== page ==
“The Estee Lauder companies do not test on animals and we never ask others to do so on our behalf. If a regulatory body demands it for its safety or regulatory assessment, an exception can be made”
This is the statement that Noleen Sliney read to me when I asked her if major labels tested on animals. We both agreed – it was the most CYA statement we had ever heard. Estee Lauder (along with many other mainstream brands) sell their products in China. To sell products in China, the Chinese regulatory bodies make you test on animals before you can put your product on the market. So Estee Lauder, explain yourself please.
Outside of our opinions on animal testing, (The Clean Hub doesn’t allow any brands into their program that do test on animals) what we think is a huge problem with the statement above is the lack of transparency from a trusted brand. Just be honest with us as consumers. I mean, the two statements are clearly an example of an oxy moron. Not to mention that it is ambiguous, misleading, and only contributes to the green washing confusion that is rampant in the beauty sector. No wonder we have trust issues.
As I chatted with Noleen about her work at Noleen Smiley Makeup and how she helps her customers find beauty products that fit them as well as navigate cruelty free beauty, I asked if she would come onto the Clean Chat podcast to help myself (and hopefully you) learn how to decipher what is truly cruelty free, as it is not as straightforward as I thought.
In the podcast we discuss how parent beauty companies, (such as Estee Lauder and Revlon) can influence the brands that they own to test on animals. Noleen has a robust list of all of the parent companies that test on animals as well as a list of the companies that they own that test on animals. You should definitely check it out. You can download it here!
We also go over the differences between the most popular cruelty-free logos such as the CCF Rabbit, Leaping Bunny, and PETA. They all are doing their part in identifying cruelty free brands, but have different levels of requirements which are always good to know from a consumer and brand stand point.
We hope you enjoy the podcast. I had a fab time recording it and had to try hard not to giggle too much. For a robust list of cruelty free brands, download Noleen’s Cruelty free guide here, or check out her website here to get in touch.
Listen to the podcast below or check out the full transcript.
Raquel: Hello everyone, thank you for coming onto the clean chat. Today we are talking to Noleen Sliney from Noleen Sliney Makeup. Hi Noleen, how are you doing today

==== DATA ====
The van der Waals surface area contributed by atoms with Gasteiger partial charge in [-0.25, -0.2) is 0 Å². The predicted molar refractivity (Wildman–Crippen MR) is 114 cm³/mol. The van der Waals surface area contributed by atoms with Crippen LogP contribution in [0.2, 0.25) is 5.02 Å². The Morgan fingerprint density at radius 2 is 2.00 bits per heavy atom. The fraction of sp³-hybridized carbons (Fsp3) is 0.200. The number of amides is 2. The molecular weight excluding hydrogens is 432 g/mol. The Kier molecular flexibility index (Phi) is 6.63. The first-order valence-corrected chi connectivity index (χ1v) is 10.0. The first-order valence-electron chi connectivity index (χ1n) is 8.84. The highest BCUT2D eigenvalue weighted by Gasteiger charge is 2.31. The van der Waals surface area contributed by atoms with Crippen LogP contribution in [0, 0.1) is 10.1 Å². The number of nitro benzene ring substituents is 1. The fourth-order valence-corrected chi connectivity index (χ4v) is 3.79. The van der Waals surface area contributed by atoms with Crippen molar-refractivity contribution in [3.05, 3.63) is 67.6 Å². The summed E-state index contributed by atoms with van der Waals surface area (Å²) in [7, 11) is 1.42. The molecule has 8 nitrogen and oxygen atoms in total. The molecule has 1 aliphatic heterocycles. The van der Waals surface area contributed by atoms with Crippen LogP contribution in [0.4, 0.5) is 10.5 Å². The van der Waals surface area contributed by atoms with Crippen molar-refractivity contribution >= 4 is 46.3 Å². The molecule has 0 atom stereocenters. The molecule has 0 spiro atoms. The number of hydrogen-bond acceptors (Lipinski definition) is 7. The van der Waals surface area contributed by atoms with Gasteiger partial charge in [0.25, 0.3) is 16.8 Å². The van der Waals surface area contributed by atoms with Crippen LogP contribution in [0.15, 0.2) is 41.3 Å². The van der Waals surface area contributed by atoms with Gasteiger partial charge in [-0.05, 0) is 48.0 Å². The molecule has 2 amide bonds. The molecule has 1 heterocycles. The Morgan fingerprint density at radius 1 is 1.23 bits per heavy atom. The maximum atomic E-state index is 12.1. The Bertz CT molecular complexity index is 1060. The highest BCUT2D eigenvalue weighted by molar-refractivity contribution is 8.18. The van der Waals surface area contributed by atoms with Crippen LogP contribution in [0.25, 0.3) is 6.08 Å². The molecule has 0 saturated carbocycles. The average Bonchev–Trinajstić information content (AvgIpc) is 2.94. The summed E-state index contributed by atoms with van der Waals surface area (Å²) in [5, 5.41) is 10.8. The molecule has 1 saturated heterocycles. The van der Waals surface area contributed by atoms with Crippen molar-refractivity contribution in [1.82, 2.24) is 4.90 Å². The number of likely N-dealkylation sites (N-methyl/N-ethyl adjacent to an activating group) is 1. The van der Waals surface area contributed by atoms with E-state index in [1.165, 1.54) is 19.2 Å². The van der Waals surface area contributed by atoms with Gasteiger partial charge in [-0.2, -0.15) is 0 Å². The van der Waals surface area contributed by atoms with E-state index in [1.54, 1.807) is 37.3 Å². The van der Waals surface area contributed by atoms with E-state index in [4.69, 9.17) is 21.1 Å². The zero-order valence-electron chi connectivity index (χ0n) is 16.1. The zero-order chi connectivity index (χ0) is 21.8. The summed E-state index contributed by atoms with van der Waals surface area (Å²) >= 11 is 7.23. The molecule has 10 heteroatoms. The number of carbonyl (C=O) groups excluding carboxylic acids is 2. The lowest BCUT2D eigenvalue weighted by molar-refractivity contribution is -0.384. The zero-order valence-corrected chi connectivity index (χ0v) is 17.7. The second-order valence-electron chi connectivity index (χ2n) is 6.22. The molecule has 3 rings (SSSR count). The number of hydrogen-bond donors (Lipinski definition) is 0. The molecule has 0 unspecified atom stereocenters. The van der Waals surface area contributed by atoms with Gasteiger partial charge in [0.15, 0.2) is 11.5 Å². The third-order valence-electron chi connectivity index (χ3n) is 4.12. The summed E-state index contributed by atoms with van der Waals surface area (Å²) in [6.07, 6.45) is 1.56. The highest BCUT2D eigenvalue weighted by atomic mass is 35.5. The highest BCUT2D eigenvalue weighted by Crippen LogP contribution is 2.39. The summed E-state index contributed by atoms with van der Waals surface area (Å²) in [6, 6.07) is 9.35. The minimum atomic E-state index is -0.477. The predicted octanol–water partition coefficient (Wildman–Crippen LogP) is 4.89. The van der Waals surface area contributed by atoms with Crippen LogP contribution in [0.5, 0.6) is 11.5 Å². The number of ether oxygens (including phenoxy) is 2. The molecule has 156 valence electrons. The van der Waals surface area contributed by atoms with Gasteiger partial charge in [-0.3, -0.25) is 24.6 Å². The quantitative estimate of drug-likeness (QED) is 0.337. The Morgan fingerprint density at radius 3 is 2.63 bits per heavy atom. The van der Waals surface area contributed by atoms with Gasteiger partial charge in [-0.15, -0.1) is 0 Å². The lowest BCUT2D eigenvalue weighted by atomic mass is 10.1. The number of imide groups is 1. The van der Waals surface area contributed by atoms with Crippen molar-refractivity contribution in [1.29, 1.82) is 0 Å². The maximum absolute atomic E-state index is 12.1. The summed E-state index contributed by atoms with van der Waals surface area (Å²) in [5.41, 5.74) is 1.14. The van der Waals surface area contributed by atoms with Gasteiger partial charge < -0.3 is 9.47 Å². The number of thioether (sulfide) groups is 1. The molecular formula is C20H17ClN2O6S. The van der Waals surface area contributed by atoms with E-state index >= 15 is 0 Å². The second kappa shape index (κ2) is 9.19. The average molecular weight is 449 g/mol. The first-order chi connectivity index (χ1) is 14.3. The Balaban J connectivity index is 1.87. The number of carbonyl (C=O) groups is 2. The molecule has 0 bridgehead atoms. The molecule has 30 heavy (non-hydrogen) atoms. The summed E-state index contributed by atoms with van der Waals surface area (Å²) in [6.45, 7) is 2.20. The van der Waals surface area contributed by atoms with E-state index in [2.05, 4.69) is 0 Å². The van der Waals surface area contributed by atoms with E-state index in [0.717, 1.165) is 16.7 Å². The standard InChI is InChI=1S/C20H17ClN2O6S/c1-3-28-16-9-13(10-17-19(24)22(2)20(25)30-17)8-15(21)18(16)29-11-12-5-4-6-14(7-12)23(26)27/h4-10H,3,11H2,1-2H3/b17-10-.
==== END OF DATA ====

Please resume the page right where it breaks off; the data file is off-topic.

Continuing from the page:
Noleen: Hi Raquel, I’m doing well thank you so much. How are you?
Raquel: Good thank you. I’m so excited that you’re on our show. So just for everyone I met Noleen virtually through a mutual group called The Female Entrepreneurship Association and we were on I want to say a Facebook thread talking about natural beauty and we realized we’re both obviously trying to deliver similar messages and you know what let’s get on a phone call and chat and see you know what our stories are. And so we did that and we talked for a long time and not only did we feel like, you know we talked about starting a business and things we were passionate about but also how we got into cleaner beauty and I really wanted to have Noleen on the show today not only because she’s so knowledgeable about the industry but also because she’s helping consumers learn about buying cruelty free products . I feel like that’s really important because it’s not so straight forward as it might seem and I really wanted to have an open conversation with Noleen to talk about that. So I’d thought I’d start off with by asking Noleen a little about her background and how she started Noleen Sliney makeup. Can you tell us a little bit about that?
Noleen: Sure, well first of all I wanted to say I’m super excited to be here Raquel so thank you so much for having me. Yes I will happily tell you a little bit about myself now. So I’m from Dublin in Ireland although I live now in Gdansk in Poland. I’m a makeup artist and a Green Beauty blogger. But as you mentioned when we had our conversation we found that we both had a very similar background and how we’ve come to what we’re doing today. Just like yourself, I was also in the corporate world for a very long time, for over a decade actually. But I realized that wasn’t what I wanted to do with my life, I was never really fulfilled doing the work I was doing and I knew that I wanted to do something that I was a bit more passionate about and that could kind of make a difference as well , and work that really fulfilled me. So that’s what led me to being a makeup artist and green beauty blogger now. I can honestly say that I’ve never regretted that decision , which I know you’re similar too as well.
Raquel: Love it, totally get it. Yep.
Noleen: Ya, obviously being an entrepreneur , it has its ups and downs too but it’s definitely worth it I think.
Raquel: Yeah I know I totally agree, I think that you know the downs are totally worth doing what you love every single day.
Noleen: Absolutely, I couldn’t agree more. It’s really uplifting every day to be doing work that you love doing and getting to work with lovely people like yourself. And I know certainly for me , god since I started its really opened me up to meeting so many people that I never would have had the opportunity to meet and just so many opportunities as well. Doing things like this today for example.
Raquel: Totally agree. And one of the things I noticed, so Noleen has this cruelty free guide on her website that talks all about cruelty free and how to buy products that are cruelty free and how to decipher what’s not . Can you tell us a little bit about that and a little bit more about Noleen Sliney Makeup?